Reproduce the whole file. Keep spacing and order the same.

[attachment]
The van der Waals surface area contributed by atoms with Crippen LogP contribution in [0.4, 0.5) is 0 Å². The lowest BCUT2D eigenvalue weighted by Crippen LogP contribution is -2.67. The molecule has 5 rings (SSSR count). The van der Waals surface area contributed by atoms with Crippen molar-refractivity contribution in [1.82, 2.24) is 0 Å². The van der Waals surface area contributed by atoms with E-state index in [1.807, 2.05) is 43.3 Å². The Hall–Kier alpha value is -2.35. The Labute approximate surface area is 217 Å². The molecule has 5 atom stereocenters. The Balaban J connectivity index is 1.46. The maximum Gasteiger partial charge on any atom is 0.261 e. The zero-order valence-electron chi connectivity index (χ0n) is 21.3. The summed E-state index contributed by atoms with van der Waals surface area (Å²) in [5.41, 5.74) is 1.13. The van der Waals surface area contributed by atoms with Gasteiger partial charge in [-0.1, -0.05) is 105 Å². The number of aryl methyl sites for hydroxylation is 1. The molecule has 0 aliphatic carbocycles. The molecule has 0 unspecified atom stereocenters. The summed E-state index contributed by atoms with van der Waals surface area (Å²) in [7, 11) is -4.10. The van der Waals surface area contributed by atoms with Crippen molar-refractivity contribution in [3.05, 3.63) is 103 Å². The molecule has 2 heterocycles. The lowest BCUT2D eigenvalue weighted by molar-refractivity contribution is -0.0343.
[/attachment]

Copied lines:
The van der Waals surface area contributed by atoms with Crippen LogP contribution in [0.4, 0.5) is 0 Å². The lowest BCUT2D eigenvalue weighted by Crippen LogP contribution is -2.67. The molecule has 5 rings (SSSR count). The van der Waals surface area contributed by atoms with Crippen molar-refractivity contribution in [1.82, 2.24) is 0 Å². The van der Waals surface area contributed by atoms with E-state index in [1.807, 2.05) is 43.3 Å². The Hall–Kier alpha value is -2.35. The Labute approximate surface area is 217 Å². The molecule has 5 atom stereocenters. The Balaban J connectivity index is 1.46. The maximum Gasteiger partial charge on any atom is 0.261 e. The zero-order valence-electron chi connectivity index (χ0n) is 21.3. The summed E-state index contributed by atoms with van der Waals surface area (Å²) in [5.41, 5.74) is 1.13. The van der Waals surface area contributed by atoms with Gasteiger partial charge in [-0.1, -0.05) is 105 Å². The number of aryl methyl sites for hydroxylation is 1. The molecule has 0 aliphatic carbocycles. The molecule has 0 unspecified atom stereocenters. The summed E-state index contributed by atoms with van der Waals surface area (Å²) in [7, 11) is -4.10. The van der Waals surface area contributed by atoms with Crippen molar-refractivity contribution in [3.05, 3.63) is 103 Å². The molecule has 2 heterocycles. The lowest BCUT2D eigenvalue weighted by molar-refractivity contribution is -0.0343.